UPDATE: I posted a link to this post on the official fora and an initial response seems to indicate that opening the source is impossible since the game is built over the proprietary Titan Quest engine. If this is indeed the case, it is very unfortunate as it takes the free software licensing just out of the table altogether. This again points out the problems with building a game on a proprietary engine or base. If the engine of the game was open sourced, it would have been improved and updated by the community and new ARPG built on it relatively cheap, creating a wealth of such games to play. See the Quake3 engine for example.

Also, it’s worth noting that GNU/Linux support is not planned.

EDIT2: Thread was closed, so even if you do want to argue a point, you now can’t. This personally does not fill me with any confidence.

46 thoughts on “If you want my support, why don't you give me the code?

  1. Hmm.. why couldn't they open the source that they wrote? Wouldn't matter if it was built on a proprietary engine if you had the engine libraries. You could still mod their code.

  2. You have a point. I thought about it as well and it should theoretically be possible for them to include the source for the parts they had written but I don't know what their licensing agreement stipulates. It's likely that it has a part forbidding such revealing of engine secrets and so on. I'll ask.

    1. Is the game engine a library or integrated code? If it's just a library and there are no restrictions then they can open source their project the same as you could if you were writing a GPL project for windows and linking to proprietary windows libraries. If they are integrating the source code itself then yes applying the GPL would be impossible. However linking with non-GPL code and such is a tricky part of Free Software which I don't completely understand. I do know that sometimes you can keep your application proprietary if you like while linking to GPL libraries like libstdc++ because of a "library exception".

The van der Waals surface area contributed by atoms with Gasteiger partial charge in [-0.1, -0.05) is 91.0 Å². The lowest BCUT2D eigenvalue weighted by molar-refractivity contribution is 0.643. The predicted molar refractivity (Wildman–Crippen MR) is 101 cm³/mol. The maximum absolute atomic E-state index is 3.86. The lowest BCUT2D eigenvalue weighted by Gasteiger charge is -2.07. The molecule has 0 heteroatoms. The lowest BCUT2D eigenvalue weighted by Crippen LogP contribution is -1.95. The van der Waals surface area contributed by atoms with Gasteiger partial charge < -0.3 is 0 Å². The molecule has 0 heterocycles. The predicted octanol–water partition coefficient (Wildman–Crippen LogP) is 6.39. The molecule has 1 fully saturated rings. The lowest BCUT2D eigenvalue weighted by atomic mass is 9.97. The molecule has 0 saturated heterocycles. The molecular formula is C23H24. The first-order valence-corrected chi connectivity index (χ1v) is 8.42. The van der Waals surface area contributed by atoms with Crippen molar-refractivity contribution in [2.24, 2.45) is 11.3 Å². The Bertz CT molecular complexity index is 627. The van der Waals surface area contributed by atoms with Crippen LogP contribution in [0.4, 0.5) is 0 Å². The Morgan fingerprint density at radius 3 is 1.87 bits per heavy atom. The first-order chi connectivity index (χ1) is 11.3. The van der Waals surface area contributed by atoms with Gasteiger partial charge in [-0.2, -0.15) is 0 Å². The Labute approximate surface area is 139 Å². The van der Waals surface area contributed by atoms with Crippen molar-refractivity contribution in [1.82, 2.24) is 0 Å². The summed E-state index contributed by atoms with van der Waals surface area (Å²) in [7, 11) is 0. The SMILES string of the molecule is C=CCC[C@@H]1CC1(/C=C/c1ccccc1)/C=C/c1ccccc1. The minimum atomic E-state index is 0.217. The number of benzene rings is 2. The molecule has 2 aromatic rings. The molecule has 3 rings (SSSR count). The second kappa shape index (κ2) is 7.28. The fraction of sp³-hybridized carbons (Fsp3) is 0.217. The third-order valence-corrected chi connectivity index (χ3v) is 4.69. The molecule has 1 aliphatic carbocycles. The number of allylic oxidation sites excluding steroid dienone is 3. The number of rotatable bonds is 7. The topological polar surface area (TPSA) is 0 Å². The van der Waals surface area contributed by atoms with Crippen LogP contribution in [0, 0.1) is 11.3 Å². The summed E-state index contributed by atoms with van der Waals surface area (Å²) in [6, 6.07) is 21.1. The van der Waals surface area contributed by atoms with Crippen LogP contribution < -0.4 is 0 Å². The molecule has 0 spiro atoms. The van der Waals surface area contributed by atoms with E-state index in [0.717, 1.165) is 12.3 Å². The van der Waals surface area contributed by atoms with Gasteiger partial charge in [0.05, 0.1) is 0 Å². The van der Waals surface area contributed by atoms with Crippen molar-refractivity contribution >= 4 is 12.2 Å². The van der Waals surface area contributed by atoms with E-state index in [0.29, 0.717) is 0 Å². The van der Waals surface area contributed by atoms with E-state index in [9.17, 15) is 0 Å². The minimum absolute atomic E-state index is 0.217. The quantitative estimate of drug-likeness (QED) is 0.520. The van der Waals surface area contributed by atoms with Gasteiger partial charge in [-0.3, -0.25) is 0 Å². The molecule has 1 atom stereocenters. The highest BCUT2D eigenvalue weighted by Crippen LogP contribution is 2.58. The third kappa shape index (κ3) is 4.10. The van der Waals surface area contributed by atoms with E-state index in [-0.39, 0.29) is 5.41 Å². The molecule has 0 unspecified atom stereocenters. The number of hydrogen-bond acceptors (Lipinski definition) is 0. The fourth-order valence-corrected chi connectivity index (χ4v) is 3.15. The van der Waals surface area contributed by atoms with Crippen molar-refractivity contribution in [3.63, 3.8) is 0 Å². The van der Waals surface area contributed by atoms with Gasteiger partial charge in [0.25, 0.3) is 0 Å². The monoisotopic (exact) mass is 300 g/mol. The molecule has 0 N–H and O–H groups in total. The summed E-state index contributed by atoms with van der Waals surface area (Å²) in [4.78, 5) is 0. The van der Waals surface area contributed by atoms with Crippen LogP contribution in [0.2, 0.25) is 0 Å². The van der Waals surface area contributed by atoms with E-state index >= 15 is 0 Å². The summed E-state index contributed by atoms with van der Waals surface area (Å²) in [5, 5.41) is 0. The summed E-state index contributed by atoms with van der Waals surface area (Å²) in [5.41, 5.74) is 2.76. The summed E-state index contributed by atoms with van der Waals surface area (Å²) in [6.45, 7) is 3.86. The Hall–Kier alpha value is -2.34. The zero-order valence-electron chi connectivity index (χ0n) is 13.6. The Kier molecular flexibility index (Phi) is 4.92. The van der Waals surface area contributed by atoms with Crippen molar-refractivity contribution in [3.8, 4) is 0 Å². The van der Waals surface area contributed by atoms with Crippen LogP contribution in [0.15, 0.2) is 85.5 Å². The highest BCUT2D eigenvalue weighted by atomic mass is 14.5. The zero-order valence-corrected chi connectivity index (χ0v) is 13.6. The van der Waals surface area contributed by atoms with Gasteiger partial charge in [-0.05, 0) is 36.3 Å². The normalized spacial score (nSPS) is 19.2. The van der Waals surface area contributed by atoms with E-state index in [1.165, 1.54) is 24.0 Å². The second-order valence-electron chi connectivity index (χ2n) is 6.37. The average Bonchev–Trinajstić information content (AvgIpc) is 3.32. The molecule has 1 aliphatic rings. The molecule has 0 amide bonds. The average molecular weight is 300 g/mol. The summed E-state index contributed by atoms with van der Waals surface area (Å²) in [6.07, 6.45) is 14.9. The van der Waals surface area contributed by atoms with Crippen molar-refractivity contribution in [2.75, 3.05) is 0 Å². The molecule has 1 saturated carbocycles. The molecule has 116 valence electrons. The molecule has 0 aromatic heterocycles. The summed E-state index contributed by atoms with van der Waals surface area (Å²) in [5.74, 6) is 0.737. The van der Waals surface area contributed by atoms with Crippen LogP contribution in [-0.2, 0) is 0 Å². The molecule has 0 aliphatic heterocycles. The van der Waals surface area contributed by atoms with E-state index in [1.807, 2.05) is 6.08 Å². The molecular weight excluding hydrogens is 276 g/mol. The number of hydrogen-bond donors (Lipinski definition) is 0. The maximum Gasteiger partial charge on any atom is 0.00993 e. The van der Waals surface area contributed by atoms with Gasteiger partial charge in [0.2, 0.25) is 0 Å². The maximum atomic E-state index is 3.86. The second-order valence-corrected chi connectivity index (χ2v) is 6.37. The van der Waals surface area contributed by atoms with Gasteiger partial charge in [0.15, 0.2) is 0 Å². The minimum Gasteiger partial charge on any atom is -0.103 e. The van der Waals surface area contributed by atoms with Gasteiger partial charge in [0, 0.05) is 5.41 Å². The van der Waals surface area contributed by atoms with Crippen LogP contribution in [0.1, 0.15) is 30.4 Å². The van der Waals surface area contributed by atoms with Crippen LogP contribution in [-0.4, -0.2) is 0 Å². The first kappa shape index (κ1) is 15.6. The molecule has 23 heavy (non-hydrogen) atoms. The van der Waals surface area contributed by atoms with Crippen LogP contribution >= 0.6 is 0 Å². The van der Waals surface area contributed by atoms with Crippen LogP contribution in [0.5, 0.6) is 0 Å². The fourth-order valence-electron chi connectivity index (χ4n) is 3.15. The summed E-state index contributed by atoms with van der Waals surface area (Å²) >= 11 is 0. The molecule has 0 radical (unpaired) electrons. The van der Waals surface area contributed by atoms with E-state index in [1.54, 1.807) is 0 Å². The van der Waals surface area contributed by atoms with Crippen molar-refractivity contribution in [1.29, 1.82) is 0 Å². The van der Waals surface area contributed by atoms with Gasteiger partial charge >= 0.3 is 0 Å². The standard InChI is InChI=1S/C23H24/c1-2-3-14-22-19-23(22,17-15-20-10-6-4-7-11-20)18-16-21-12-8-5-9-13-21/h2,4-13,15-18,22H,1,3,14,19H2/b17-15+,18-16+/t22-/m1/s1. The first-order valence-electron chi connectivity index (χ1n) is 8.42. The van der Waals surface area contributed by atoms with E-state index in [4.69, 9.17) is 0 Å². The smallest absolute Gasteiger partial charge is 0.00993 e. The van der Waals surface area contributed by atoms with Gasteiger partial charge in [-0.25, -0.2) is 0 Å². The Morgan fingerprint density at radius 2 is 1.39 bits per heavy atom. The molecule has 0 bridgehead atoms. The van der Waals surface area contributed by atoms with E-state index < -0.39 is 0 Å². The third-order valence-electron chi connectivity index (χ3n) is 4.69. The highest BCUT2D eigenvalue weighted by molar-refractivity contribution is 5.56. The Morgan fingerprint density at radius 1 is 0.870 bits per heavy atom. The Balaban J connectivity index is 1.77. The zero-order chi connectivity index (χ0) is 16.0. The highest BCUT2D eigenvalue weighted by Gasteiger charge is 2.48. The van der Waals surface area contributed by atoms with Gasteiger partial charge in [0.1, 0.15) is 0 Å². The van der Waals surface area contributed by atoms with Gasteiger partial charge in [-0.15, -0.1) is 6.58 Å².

3. Vicar we've had this discussion in the past many times and you eventually gave up. Now you're coming here to troll once more. Poisoning the well at the start "although if you're an open source advocate you won't admit any of them are valid. ", marginalizing those who hold a position you disagree with "nobody in their right mind wants to be associated in any way, no matter how remote, with Richard Stallman" etc. I have no reason to point out the errors you make in your classic by now anti-free software rants.

    1. So, in other words, you're happy to take time away from your busy schedule to reply to the non-substantive parts of my post (including a joke, for crying out loud) but you won't reply to the actual points. You've just used the courtier's reply. Way to go.

      Can I make a prediction, one which is related tangentially to this topic? Within 5 years, there will be an open source OS (or a single distribution of Linux) which will have at least the desktop (not server) market share currently held by all Linux distributions put together, despite the head start held by Linux. This OS will have most if not all of the following characteristics:
      1. No hesitation to bundle proprietary drivers/software with the OS
      2. No way (or no easy way) to decouple the desktop environment from the window manager (and possibly no X11 at all)
      3. No way (or no easy way) to decouple the audio stack from the rest of the OS
      4. No way (or no easy way) to significantly change the appearance of the GUI (i.e. no built-in equivalent to skins)
      5. No significant use of the command line
      6. No wiggly windows (or other equivalents to Compiz)
      7. It will support direct distribution of application binaries, rather than downloading and compiling source.

      In short, I am betting that we will finally see open source applied by people who do good GUI design (instead of treating it as a waste of time) and don't obsess over "free as in speech", and I'm betting furthermore that more people will like the result than like Linux as currently deployed.